In the last years the Costa Rican Patent Office (CRPO) has seen a significant increase in the number of biotech patents filed.  Among these the number of antibody patents is relevant. What is needed to obtain a patent on an antibody in Costa Rica?

The Costa Rican Patent Law (CRPL) does not contain any specific provision with regards to antibodies or biotech patents in general.  The Biodiversity Law makes a specific patentability exclusion of DNA as found in nature, but other than that no specific provision exists in Costa Rican laws or regulations.

Given that applications for antibody patents continue to be filed and examined regularly, and most important, granted (not as regularly), some informal guidelines have been taking shape in the last years. The process to obtain such patents, including interviews with examiners, has given us the necessary information to identify this set of informal guidelines in place now at the CRPO.

Costa Rican examiners are requiring the disclosure of the function and pharmacological effect of the antibody, not as its description, but mostly to overcome a rejection for lack of inventive step.  The antibody must be described with its full sequence.  Describing just a fragment of the sequence will usually trigger a rejection for lack of clarity or sufficiency.  The affinity of the active site (CDR) must also be described.  In a recent case the applicant was also required to disclose the rates of association and disassociation, and to identify whether the antibody was humanized, chimeric, etc.  Finally, the practice to accept homology percentages was recently modified not to accept any homology, other than 100%.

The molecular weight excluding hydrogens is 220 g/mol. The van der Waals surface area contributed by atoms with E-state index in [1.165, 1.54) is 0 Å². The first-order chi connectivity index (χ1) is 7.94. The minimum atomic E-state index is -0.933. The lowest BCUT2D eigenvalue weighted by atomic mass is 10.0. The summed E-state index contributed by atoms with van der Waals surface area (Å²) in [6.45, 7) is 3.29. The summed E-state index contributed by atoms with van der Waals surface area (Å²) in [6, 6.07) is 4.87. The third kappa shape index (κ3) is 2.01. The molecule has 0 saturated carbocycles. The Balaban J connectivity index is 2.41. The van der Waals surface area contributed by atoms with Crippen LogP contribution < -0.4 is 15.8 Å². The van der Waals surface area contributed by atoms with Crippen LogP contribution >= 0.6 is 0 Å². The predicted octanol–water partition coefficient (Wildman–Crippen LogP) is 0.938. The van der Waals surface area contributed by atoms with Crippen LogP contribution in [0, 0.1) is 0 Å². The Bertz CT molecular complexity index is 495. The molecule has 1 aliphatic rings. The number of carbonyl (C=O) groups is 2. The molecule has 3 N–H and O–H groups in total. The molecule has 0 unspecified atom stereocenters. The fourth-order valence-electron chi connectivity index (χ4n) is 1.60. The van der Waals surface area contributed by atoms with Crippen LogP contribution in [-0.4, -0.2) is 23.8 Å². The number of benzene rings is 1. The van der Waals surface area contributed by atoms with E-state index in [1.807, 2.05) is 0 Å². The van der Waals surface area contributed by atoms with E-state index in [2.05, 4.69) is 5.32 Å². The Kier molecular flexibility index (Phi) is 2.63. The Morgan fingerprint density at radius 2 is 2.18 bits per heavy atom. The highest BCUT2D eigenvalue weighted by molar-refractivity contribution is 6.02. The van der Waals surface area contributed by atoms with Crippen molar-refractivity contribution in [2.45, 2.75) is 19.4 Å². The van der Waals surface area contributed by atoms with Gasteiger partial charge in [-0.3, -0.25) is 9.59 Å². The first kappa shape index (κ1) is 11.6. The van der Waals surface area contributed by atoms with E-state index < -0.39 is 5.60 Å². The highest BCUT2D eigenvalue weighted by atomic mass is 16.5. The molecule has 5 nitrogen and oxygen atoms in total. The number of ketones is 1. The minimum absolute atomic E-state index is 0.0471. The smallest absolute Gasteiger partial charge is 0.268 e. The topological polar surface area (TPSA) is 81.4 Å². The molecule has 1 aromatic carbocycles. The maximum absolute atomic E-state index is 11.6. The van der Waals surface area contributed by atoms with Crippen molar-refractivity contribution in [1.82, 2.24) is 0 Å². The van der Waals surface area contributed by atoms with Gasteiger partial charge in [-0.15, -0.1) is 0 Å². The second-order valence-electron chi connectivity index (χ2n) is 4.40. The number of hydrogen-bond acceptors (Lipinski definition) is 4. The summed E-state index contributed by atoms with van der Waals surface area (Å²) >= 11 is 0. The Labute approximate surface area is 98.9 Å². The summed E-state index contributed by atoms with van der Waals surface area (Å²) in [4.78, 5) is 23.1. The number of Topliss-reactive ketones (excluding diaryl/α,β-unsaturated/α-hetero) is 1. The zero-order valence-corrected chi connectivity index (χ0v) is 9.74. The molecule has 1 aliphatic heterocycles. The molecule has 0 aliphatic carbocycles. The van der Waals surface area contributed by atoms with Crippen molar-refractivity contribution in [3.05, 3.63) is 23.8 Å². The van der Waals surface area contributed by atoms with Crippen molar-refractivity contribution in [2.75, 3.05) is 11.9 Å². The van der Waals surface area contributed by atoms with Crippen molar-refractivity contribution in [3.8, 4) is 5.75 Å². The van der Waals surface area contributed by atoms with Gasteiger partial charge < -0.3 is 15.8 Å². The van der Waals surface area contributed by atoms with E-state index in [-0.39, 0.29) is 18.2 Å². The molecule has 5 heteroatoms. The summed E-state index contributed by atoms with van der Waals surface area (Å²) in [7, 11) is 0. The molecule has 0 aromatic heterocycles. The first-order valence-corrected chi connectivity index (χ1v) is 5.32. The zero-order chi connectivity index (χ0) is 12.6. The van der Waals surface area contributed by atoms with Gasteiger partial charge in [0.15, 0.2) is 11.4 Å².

Examination practice for biotech patents is constantly evolving making it a difficult practice, even for a firm like Castro & Pal –with one of the largest numbers of biotech patents filed in Costa Rica-.  The difficulty increases if you include the fact that the first office action issued by the examiner is in fact a “last” office action in Costa Rica, with just a month to file amendments.   There is no opportunity for trial or error discussions with the examiner.

Nevertheless, we know firsthand that having updated information about the current examination practices largely increases the chances of grant for patents on antibodies in Costa Rica.